Not sure how to talk to a stranger through a plate glass window, he turns away with a pained smile and clops toward the basket again, throwing up another terrible shot that hits the corner of the translucent backboard and hits him on the shoulder. He forces himself to look outside again, but she’s already walking away, her white coat painted with quick strips of yellow as she passes the lamps sunk into the pavement.
Picking up the ball again, he doesn’t even have the energy to try another shot. He rolls it to the cart loaded with basketballs and presses the metal band of the water fountain, closing his eyes as he waits for its small stream. He walks toward the door of the gym, briefly inspects a vending machine filled with Power Bars, and then passes the front desk, nodding at the male attendant with the crew cut. A girl with stringy hair and wearing a puffy black parka sits on the couch, flipping through a copy of a fitness magazine.
“Hey guest,” she says.
“Don’t start,” the attendant says.
“He’s probably as bored as we are,” she says, standing up. She beats him to the door, opens it and stands against it.
“Thank you,” he says.
“Leave him alone,” the attendant says.
He has to brush by the puffy rectangles of her jacket as he steps outside. He can smell the strawberry Chapstick on her lips.
“Can you lend me a ten?” she says, letting the door close behind her so that they attendant’s next protest is muffled.
He’s aroused by her request for money, and the fact she’s let the door close behind her, in spite of her boyfriend now trying to get her attention from the cramped office.
He reaches behind his parka with one hand and then the other, as if he were frisking himself, looking for his wallet. It drops to the wet pavement, all the credit cards and identification slithering toward her cheap black boots. Supermarket receipts instantly soak up the water and turn black. He tries to peel one of the ground and looks up at her face.
“I was kidding,” she says.
In her suitcase, there’s a bottle of Smirnoff, but she can’t drink it without ice. In the guest services book, she finds the page that identifies the closest ice machine, located in Mueller Hall. She pull on her coats and steps into her boots, walking into the dry cold. High up on the slopes of a mountain she’ll never ski, as a snowcat grooms a slope, but at such a great distance it seems to barely move centimeters. She watches it for a moment, her breath hanging in the air, hands shoved deep in her pockets.
The glass door of Mueller Hall is surprisingly enough, open. A banquet table is piled high with clean white plates, neat rows of upside down coffee cups, all ready for the conference that never happened. She flips a switch with her forefinger and a light spasms above her, finally jerking itself steady and illuminating the faces, on small shiny pins, of nearly forty fellow environmentalists she’ll never meet. They aren’t a great looking bunch. Their eyes are hidden by thick glasses, or they smile as if they were posing for security ID’s. She stares at her own face; the slight ironic crimp at the end of her lips and suddenly hates herself and hates the constantly dividing math of possibility. The less-white lies on her resume just to stay in place. The brilliant cynicism of younger employees at the nonprofit, cancelling themselves out before every lunchtime conversation can earnestly begin. Then back to work, blasting photos of polar bears swimming in Antarctic waters to thousands of names on a purchased list. No one was giving anymore. The helicopter-chopped waters around the polar bear weren’t enough. Someone in the Art department had half-jokingly suggested adding a baby cub.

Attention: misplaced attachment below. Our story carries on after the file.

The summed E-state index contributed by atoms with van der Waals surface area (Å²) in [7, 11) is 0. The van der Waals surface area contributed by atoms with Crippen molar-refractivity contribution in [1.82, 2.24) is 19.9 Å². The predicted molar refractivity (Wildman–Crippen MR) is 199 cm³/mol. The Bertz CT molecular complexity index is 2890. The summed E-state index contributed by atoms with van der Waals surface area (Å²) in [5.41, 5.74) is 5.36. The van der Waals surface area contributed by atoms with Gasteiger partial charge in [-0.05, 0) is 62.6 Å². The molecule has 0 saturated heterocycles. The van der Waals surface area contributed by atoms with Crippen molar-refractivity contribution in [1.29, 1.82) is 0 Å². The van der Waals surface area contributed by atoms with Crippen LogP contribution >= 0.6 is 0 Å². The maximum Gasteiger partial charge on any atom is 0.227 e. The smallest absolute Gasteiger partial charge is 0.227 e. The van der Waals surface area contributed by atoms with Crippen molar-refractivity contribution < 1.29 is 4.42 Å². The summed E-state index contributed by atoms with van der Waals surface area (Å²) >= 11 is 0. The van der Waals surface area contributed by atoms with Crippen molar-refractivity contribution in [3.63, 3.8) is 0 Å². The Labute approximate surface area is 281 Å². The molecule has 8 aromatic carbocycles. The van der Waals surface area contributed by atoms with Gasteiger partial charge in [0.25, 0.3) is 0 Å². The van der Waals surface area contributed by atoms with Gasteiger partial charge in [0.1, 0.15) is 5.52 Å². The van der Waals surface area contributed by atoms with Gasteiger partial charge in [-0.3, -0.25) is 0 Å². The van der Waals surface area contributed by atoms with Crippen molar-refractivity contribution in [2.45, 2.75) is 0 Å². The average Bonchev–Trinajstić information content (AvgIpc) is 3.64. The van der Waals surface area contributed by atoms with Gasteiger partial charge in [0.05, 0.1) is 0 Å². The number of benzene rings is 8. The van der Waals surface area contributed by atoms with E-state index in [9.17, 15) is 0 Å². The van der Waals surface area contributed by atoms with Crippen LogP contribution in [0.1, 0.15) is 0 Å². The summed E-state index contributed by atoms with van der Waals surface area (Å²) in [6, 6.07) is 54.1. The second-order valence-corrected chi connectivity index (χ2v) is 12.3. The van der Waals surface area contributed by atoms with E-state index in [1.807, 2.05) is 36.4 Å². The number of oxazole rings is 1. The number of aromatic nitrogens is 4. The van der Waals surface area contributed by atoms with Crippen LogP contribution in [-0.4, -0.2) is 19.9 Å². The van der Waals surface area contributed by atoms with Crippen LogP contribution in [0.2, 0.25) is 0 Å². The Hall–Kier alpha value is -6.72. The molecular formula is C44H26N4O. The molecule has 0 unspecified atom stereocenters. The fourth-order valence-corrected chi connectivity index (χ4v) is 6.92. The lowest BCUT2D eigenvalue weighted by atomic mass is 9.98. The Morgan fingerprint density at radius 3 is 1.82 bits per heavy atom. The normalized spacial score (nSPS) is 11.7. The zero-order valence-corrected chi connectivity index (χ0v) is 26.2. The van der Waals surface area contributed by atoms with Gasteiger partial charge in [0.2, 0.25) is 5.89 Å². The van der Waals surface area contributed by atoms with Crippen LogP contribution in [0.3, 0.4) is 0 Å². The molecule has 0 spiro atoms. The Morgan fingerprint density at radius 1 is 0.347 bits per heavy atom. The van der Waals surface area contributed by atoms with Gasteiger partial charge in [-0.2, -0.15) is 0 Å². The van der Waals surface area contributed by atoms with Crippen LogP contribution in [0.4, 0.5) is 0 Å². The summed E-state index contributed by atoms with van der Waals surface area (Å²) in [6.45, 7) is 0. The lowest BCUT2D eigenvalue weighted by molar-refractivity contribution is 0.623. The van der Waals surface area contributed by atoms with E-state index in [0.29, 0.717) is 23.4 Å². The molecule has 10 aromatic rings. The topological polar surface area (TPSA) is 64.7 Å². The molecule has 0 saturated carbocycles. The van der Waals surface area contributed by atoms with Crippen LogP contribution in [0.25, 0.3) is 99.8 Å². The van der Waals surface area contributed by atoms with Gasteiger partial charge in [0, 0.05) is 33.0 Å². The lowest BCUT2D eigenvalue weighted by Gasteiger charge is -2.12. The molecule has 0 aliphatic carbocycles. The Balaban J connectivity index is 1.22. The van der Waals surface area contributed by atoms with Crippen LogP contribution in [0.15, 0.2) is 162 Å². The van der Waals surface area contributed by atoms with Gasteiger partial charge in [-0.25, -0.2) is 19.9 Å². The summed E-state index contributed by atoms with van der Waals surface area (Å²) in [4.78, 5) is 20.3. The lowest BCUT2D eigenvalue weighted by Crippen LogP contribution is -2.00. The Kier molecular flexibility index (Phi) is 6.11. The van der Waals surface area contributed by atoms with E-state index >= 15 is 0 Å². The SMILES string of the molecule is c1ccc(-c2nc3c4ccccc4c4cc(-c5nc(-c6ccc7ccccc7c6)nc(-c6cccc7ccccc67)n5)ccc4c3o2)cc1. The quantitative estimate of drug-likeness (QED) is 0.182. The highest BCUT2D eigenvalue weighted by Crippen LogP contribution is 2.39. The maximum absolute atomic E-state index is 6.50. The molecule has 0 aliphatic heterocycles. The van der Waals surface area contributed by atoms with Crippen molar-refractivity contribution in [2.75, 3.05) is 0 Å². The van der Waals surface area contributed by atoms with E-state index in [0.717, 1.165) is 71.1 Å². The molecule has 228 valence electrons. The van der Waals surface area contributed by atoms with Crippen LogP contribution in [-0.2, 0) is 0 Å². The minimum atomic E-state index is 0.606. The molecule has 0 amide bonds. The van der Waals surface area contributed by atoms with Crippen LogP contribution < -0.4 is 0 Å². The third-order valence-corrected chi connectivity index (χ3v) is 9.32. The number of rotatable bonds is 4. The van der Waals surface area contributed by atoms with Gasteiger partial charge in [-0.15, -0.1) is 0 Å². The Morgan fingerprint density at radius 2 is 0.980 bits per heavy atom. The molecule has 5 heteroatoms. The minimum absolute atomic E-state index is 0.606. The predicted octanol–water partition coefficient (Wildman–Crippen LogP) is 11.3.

At the banquet table she lifts the white cloth and feels the weight of the unused plates. She leans back, fingers tightening on the edge of the cotton. She thinks of the new texts on her cellphone. Pictures now of his balls, his toes, his finger in his ass. A fresh smear of blood on a refrigerator door, the flash reflected in the redness. Then rows of question marks, then nothing at all.
She holds the taut sheet as if she were making a bed, and imagines the weight on the other end, not caused by stacks of clean plates, but another pair of more patient human hands.
In his room, he hears the crash and shatter. The air outside is so cold and still, it amplifies everything. He turns on a light, sits on the edge of the bed. On the pull-out couch, the attendant and his girlfriend have fallen asleep in an embrace. After inviting them both back to his room, he had let them ransack his minibar, mentally adding up the cost of each little bottle they unscrewed. After showing them pictures of his wife and kids on his Blackberry, he must have spent an hour telling them about land-use rights, stratospheric ozone depletion, and the pros and cons of the Kyoto Protocol. They had started to kiss in the middle of his soft-spoken lecture, and then giggled as he purposefully went on, providing a wonderfully dull soundtrack that only heightened their fucking. Once or twice the girl looked back at him as she rode on top of her boyfriend, but then she forgot about him entirely. They didn’t ask his permission to spend the night and held each other tightly as they fell asleep. He only betrayed them once; taking a photograph of them with his Blackberry, and saving it in the folder quaintly labeled “Cool Strangers.” The girl’s eyelashes twitched when the flash popped, but neither woke up.
He closed the blinds hours ago, but he can clearly hear the other guest’s voice. It sounds as if she’s talking to him.
“I’m not very good at this,” she says. “They say when you’re nervous it’s always best to admit you’re nervous.”
A silence builds. He wonders how the sound can escape so effortlessly. Maybe it’s the glass windows. Or the altitude.
“I’m nervous,” she says. “I don’t know what comes next. Or if you’re really listening.”
He imagines her at the lectern, her hands illuminated by a thin lamp. There are no pages in front of her.
“What will you do for me? How are you going to change my life? I have this feeling we might have something in common.”
There is the faintest laugh, only caught by the microphone at the end.
“That’s a little desperate,” she says. “I don’t even know your name.”
There’s another sound. Like weeping, he thinks. A deep inhalation.
“Okay, nobody,” she says patiently. “Let me start again.”